By Priscilla Feral

Even though veterinarians dispense pharmaceutical grade flea and tick products for dogs, it doesn’t mean that these products don’t include chemical pesticides, and you shouldn’t question their safety, and first consider a market flush with natural flea and tick repellents.

In the 1980s, Hartz Mountain released a product called Blockade, an aerosol spray product that had been tested on dogs in laboratories without incident, the company claimed. The product was removed from the market while they acknowledged 366 cats and dogs had died after their owners used Blockade on them. At the time, Friends of Animals encouraged a boycott of Blockade, and later, in 1994, after Hartz Mountain reintroduced it, the company wrote to us saying it was sending us a donation of 10 cases of Blockade flea and tick repellent to “control infestation on (our) animals.”

I quickly told them, thanks, but no thanks.

One popular flea and tick repellent from veterinarians is Frontline Plus, and its most problematic ingredient is fipronil. The Environmental Protection Agency’s (EPA) pesticide division says that fipronil can cause nervous system and thyroid toxicity, thyroid cancer, kidney damage, convulsions and more. Why would anyone informed apply that to their dog? Another product called Bravecto is fed orally, and its active ingredient is fluralaner – a systemic insecticide and acaricide. Its common side effects are vomiting and diarrhea, as well as seizures and skin irritation, plus reports of kidney and liver damage.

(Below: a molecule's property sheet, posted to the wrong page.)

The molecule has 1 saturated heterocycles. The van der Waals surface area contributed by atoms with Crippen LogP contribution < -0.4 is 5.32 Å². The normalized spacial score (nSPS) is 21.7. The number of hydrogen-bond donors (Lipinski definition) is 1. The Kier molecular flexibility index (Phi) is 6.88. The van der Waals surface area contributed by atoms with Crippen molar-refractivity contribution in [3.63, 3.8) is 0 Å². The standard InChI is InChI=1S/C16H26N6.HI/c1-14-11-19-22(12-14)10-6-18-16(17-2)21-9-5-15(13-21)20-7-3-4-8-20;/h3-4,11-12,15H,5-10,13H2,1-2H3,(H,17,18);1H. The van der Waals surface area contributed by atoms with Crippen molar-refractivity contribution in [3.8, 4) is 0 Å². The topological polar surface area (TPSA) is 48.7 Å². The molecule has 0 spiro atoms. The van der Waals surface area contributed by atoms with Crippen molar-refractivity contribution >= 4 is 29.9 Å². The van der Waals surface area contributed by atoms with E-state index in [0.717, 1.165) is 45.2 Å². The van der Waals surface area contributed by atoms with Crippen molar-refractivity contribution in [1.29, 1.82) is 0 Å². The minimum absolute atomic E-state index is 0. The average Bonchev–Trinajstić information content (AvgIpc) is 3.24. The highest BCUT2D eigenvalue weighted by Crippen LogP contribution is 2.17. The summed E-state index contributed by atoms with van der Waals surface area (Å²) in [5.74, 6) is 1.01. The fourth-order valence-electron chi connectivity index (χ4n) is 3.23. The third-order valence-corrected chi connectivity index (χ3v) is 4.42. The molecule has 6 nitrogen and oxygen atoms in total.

Just say no.

Other common ingredients found in pharmaceutical flea and tick products are pyrethrins and pyrethroids. The Center for Public Integrity reported that from 2002 – 2007, at least 1,600 pet deaths from pyrethroid spot-on treatments were reported to the EPA. These products also accounted for most major pesticide pet reactions, including seizures, heart attacks and brain damage.

Another toxic insecticide ingredient is imidacloprid, found in flea and tick products. It belongs to a class of chemicals called the neonicotinoids. In lab tests, this chemical caused thyroid lesions and liver toxicity. In short, a total loser.

There are lots of natural flea and tick products with essential oils, or geraniol – a biodegradable ingredient that’s safe to use and safe for the environment. There are also recipes for making your own sprays, too. The following natural products are sold by our local pet supply store:

*Pura Natural flea and tick spray
*Alzoo flea and tick repellents for dogs and cats
*Nantucket Spider repellent spray for dogs
*Oscar’s Critter repellent spray

Priscilla Feral, president of Friends of Animals, has presided over the international, non-profit animal advocacy organization since 1987. She has also served as president of the San Antonio-based sanctuary Primarily Primates and is a food activist and author of three vegan cookbooks.